All it takes is a little bit of chatter to get things going, and that's what an article in

USA Today

did for

Qwest

(Q)

.

The paper's report that the company was in takeover talks with German telecom giant

Deutsche Telekom

added some octane to the company's call options this morning. Traders jump on calls if they want to play a takeover, hoping the options' prices will appreciate based on continued speculation that the stock will rise.

Traders in New York said they were seeing "some real size" coming into Qwest's March 55 calls as the stock rose almost 10% to 50 7/8 by midday. The premium on those contracts quickly jumped 15/16 (93.75) to 1 3/16 (118.75) on volume of almost 5000 contracts.

Keith Keenan, a senior options trader at discount brokerage

Wall St. Access

, said volume was strong in the Denver long-distance company, which is expected to complete a $36 billion merger with

U S West

(USW)

later this year.

As the morning progressed the April 50 calls also picked up steam, trading more than 5000 contracts, volume that carried the price up 2 3/4 ($275) to 4 1/2 ($450).

Puts -- that's right -- puts were trading heavily in

3Com

(COMS)

today, even though the stock continues to pick up steam ahead of tomorrow's spinoff of its

Palm

unit.

In early trading today, a wave of small orders hit 3Com's put options as the stock rose as much as 12 to 110 7/8. That price has come in some, and the stock was up 7 5/16 to 105 5/16 at midday.

The traffic this morning was in out-of-the-money puts at the 75, 80 and 85 strike prices, and sent volume over 2000 in most of the March and April series in that range. If put buyers were on the prowl, it would mean there was little speculation that the Palm spinoff would be a bust.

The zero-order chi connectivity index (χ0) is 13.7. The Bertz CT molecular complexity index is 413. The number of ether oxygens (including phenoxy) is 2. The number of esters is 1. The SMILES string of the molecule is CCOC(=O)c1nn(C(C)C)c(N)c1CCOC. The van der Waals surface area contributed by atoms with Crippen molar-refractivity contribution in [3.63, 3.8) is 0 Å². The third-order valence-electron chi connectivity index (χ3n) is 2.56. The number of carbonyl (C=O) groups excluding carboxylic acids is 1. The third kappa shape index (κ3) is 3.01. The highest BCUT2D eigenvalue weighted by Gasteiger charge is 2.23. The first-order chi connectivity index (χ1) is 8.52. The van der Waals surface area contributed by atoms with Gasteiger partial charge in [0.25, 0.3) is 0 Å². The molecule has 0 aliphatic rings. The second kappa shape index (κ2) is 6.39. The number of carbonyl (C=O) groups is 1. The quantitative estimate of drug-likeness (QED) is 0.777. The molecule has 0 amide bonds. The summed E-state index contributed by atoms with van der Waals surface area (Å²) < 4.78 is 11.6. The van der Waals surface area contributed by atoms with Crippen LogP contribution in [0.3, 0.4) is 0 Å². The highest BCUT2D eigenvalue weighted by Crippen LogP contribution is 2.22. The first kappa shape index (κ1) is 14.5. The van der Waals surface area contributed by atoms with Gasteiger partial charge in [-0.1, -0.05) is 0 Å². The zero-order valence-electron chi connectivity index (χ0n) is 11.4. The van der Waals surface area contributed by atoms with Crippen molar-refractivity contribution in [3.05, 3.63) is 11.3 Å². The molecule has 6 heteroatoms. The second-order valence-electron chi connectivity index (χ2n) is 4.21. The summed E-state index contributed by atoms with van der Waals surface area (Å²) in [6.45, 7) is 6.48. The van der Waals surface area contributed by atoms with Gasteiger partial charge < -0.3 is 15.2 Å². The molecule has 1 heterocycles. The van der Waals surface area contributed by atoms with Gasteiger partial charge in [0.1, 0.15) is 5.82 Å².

Fear not, Palm Apostles, traders said whatever action was cropping up appeared to be selling, which is a bullish sign for 3Com. Essentially put-sellers take in the high premiums for those put options on the likelihood the contracts will expire worthless.

The stock's continuing strength has put off most options buyers as premiums have been jacked up considerably. But individual investors seemed to be behind this volume, according to two New York options pros.

"This is all trading in small pieces," said Michael Schwartz, the

CIBC World Markets

senior options strategist. "Mathematically, the return is probably higher by selling puts than if you were to buy calls at this point."

The premium on those puts was pretty high. The March 85 puts, for instance, were trading for 3 1/4 ($325) and the option was still almost 20 out of the money by midday.

Wall St. Access trader Keenan said he hasn't seen much options buying on 3Com come across the firm's desk because the options are so "outrageously priced" as a result of the Palm hype. "The premiums are all too high," he said, but added with the spinoff coming, he thinks the "risk is too high to sell these puts."

The danger of selling puts is that the seller is obligated to buy the stock if the option is exercised. That means he could end up paying 85 for a stock that's soon trading at 75 or 80.